A Newly Attributed Rembrandt Once Valued at $10,000 Sold for Almost $14 Million

The painting vanished from public view in the 1950s, only to resurface in 2021 on the auction block.

Rembrandt. The Adoration of The Kings (ca. 1628). Photo courtesy of Sotheby's.

A rediscovered Rembrandt painting sold at auction on December 6 for nearly $14 million, a significant jump in value from just two years ago.

The rediscovered Rembrandt, titled The Adoration of The Kings (ca. 1628), vanished from public view in the 1950s, only to resurface in 2021 at a Christie’s sale in Amsterdam. At the time, the auction house catalogued it as a work from the “circle” of Rembrandt, estimating its value to be between $10,500 and $15,800.

However, it ultimately sold for nearly $1 million, buoyed by bids from those who thought it might actually the Old Master’s work. After an extensive examination that included infrared and x-ray imaging and inspection by leading scholars, Sotheby’s ultimately determined the work to be a real Rembrandt and estimated it could sell for $18 million.

The work sold for £10.9 million ($13.7 million) during the auction house’s Old Masters and 19th-century paintings evening sale in London on December 6.

To defend its status as a Rembrandt original, Sotheby’s spent eight months researching the painting before putting it up at auction. It also published an extensive essay detailing the painting’s history and the technique Rembrandt employed to make it. The painting is small in scale, just 9.6 inches by 7.2 inches, and uses an almost completely monotone palette like Rembrandt’s other small, monochromatic paintings he made with the intention of creating etchings of the compositions.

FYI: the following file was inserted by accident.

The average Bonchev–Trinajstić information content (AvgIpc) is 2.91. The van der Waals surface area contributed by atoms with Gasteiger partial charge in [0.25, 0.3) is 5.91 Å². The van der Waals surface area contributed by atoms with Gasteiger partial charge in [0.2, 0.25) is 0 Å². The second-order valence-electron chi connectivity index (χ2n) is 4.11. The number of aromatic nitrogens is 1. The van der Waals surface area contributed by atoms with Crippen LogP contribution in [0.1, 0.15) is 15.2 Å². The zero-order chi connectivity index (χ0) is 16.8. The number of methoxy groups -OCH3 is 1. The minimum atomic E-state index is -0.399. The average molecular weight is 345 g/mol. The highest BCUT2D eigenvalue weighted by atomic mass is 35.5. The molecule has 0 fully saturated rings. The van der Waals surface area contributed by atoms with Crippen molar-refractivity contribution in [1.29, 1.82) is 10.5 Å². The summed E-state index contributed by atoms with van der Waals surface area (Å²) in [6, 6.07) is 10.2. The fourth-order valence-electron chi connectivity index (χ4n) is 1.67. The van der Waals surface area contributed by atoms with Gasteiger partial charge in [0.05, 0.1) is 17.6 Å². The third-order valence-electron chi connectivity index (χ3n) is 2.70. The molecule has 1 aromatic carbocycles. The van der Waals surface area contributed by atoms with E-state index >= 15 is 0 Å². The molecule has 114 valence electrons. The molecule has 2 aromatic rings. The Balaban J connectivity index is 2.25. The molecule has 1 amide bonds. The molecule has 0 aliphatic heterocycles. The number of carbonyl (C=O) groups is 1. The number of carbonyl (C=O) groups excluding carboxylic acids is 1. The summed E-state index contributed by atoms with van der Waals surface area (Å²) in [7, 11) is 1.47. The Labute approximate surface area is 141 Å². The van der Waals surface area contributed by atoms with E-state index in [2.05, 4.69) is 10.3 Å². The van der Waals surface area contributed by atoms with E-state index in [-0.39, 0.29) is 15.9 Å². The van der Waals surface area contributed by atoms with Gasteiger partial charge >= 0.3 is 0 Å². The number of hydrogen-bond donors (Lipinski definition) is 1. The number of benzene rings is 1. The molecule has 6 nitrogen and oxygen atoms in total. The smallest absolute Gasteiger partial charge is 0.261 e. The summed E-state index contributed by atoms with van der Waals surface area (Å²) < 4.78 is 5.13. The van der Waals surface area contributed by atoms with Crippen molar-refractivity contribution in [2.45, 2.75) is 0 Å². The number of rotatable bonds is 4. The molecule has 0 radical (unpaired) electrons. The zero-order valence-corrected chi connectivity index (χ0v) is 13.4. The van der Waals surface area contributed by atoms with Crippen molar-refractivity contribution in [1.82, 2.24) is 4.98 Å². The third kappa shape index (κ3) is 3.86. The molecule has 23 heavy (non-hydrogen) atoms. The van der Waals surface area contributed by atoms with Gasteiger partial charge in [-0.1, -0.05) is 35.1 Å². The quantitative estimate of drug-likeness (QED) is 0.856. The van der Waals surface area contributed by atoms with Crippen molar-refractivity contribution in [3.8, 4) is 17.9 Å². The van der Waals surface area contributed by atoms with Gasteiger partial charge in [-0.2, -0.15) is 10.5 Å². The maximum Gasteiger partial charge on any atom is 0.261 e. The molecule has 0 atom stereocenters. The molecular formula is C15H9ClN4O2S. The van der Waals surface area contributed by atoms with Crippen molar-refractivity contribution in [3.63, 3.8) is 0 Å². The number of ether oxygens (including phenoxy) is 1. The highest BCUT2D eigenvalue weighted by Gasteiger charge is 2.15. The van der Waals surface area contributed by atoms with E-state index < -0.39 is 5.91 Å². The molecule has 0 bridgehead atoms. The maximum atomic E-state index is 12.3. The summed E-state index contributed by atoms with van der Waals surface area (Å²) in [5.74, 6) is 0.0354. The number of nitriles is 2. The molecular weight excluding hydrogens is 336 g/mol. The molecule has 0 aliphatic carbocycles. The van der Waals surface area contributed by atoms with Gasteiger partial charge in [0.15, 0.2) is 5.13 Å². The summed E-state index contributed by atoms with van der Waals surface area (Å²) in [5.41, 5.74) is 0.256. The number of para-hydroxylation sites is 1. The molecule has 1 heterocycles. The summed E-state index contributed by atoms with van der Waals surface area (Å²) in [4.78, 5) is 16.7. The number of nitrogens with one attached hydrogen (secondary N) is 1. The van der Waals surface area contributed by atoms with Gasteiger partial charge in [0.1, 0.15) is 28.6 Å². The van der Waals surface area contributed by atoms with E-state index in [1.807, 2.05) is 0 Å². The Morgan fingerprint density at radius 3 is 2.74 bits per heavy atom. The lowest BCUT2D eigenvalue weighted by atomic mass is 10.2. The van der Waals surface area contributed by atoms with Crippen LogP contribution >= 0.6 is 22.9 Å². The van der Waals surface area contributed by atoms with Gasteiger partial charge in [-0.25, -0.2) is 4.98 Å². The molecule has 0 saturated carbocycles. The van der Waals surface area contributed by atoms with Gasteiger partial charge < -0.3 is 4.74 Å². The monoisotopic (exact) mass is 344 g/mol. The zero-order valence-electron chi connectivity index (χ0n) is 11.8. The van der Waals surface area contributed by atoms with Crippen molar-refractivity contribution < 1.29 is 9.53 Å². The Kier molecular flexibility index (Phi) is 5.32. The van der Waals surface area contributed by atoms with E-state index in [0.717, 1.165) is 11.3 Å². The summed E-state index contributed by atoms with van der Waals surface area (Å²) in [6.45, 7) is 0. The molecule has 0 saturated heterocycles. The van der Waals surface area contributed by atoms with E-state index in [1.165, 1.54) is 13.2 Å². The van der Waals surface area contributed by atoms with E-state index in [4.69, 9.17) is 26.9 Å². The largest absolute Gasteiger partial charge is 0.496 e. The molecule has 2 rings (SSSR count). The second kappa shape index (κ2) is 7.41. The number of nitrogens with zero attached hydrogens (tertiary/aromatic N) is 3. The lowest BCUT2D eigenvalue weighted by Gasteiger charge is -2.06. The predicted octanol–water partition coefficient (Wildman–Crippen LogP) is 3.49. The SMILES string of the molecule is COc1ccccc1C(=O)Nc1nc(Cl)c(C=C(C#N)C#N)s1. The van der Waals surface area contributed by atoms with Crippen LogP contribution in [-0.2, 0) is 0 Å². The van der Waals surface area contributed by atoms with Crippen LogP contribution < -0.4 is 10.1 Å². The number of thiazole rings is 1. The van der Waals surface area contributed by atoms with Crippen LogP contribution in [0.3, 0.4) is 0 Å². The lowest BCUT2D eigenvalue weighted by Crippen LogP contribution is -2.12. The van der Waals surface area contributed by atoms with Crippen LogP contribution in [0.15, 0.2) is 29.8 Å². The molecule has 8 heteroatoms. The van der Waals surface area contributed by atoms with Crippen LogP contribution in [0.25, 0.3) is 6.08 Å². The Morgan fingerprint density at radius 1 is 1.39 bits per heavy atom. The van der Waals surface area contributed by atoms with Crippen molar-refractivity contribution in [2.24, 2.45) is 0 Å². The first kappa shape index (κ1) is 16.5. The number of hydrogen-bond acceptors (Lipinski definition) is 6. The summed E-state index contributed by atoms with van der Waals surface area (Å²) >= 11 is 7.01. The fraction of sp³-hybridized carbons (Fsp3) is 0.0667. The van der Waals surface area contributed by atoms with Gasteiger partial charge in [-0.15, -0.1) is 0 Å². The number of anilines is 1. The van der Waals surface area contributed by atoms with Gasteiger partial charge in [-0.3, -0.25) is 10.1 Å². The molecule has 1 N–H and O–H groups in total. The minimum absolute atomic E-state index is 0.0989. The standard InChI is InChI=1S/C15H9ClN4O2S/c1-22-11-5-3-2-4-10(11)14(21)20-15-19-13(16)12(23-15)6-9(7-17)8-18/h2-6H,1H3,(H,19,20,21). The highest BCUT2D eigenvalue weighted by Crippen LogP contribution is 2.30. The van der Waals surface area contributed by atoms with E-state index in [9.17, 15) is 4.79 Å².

The scene depicts the Biblical account of foreign kings visiting Mary in a stable upon the birth of Jesus. It is visually and thematically similar to another alleged Rembrandt, The Adoration of the Magifound in 2016.

The first record of The Adoration of The Kings comes from 1714 when it was listed in the inventory of the Dutch collector Constantijn Ranst, though Sotheby’s noted that it is hard to know for certain if that record—specifying “a small piece of the three Kings by Rembrandt”—is for this exact work.

The painting changed hands a few times after that, then largely disappeared from about 1822 until around 1955, when it was published in a catalogue of the collection of Dutch art collector J.C.H. Heldring. That was the last time the painting had been attributed to Rembrandt.

Rembrandt’s authorship of the painting was first challenged by German historian Kurt Bauch in 1960, who put an asterisk in his publication to note that he knew it only from a black-and-white photograph. However, that was likely the basis for scholar Werner Sumowski to erroneously attribute it to as a “studio work” in 1979.

From then on, it was no longer a Rembrandt—until it reemerged at the Christie’s sale.


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